Saturday, September 5, 2009
I'm a bit of a perfectionist. You know that axiom that says “anything worth doing is worth doing well”? I have a corollary that says “anything that can't be done well isn't worth doing.” Unfortunately, my subconscious seems to think that “well” is interchangeable with “right” and “perfectly.” This tends to mean that any time I come across something I think would be fun to try, I research the heck out of it. I want to make sure I have the best idea possible of what I am doing before I get started. After all, why reinvent the wheel? Why not give myself the best possible chance at success on the first go? This strategy has served me well, but it also means that if I feel I don't have a skill or piece of equipment (or the right temperament) for a given project, I'll put it off – sometimes indefinitely- until I have what I think I need to “do it right.” I'm starting to get the feeling that this attitude is stifling my productivity and possibly even my creativity. I need to start working on identifying when being “perfect” really matters and when it doesn't. Sometimes I wonder what I might be missing out on.
Perfectionism in my jewelry is generally a good thing. Because I sell my work, I don't want to put anything out for sale that is sub-standard – according to my standards. This means no lumps of solder on visible seams, no scratches on pieces that are meant to be highly polished, and the back of the piece is as neat as the front. By my standards, scratches on the back are not excusable simple because they won't be visible while the piece is being worn. They are visible to me, and to anyone who picks the piece up and looks at it.
I have my standards with photography as well. I grew up with professional photographers in my family. I've studied the subject in college, I've taught it at the High School level, and I spent about 15 years working as a printer in the photofinishing industry. I have ingrained perfectionist habits as a result of all that time working with other people's pictures. I have an excellent idea of What Doesn't Work! I also seem to believe that I need to take all my photos in professional RAW format and adjust each of them individually in Photoshop. The unfortunate drawback to this otherwise excellent standard is that most of my casual photos and family snapshots sit on my hard drive and never get seen by anyone except me. Even if I skipped the image adjustment, I'd still have to convert them from RAW files to JPEGs before I could post them online or email them to family. Do I really need to take all my family snapshots using the most professional file format my camera can produce? No, I don't. Nor do I need to put that much effort into casual snapshots of what I'm working on for my blog. It makes sense to use a professional format when I'm doing product photos for my online shops at 1000 Markets and Etsy, and for photos that I'm going to use for gifts or holidays cards. For snapshots where the only purpose is to give people a glimpse into my life I think it's overkill.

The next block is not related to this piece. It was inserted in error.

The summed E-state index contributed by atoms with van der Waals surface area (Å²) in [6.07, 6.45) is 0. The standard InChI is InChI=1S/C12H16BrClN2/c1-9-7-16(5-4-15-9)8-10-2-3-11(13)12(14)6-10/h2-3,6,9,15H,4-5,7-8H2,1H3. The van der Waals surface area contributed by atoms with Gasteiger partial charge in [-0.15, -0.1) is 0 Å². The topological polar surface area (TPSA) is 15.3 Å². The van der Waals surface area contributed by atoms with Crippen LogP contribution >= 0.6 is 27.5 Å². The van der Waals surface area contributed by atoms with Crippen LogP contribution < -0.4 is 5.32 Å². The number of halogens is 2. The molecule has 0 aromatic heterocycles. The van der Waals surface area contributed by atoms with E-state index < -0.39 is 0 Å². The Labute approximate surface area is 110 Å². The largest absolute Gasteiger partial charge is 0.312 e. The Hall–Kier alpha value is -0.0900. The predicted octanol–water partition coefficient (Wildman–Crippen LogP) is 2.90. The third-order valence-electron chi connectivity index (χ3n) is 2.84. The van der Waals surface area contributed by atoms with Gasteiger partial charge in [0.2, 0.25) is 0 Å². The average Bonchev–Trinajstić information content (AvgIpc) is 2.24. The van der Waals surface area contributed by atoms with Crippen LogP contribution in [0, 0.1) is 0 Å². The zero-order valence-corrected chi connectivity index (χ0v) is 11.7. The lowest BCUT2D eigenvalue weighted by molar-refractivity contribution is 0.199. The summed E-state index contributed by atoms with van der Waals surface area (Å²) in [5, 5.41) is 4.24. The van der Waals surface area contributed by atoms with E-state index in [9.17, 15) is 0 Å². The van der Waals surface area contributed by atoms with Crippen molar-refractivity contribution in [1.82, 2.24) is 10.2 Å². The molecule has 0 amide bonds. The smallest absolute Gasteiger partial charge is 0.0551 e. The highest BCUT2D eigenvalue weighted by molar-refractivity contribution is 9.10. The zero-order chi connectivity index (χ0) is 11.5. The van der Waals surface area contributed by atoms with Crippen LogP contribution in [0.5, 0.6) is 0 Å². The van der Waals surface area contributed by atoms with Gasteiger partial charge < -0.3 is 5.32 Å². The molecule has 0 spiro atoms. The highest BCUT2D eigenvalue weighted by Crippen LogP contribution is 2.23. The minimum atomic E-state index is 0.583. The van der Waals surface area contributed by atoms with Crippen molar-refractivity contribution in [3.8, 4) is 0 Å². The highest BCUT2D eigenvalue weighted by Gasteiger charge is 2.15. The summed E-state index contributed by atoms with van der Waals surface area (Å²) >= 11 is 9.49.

When I want to show the world what I'm doing I need to take my audience into consideration, as well as my standards, and try to filter out the opportunities for overkill. This applies to blog posts as well. This post isn't being graded, nor am I getting paid for it. I don't need to forward it to everyone I know who writes for a living for an opinion before I post it. If I don't allow some things to sometimes be less than perfect I'll never get around to doing anything.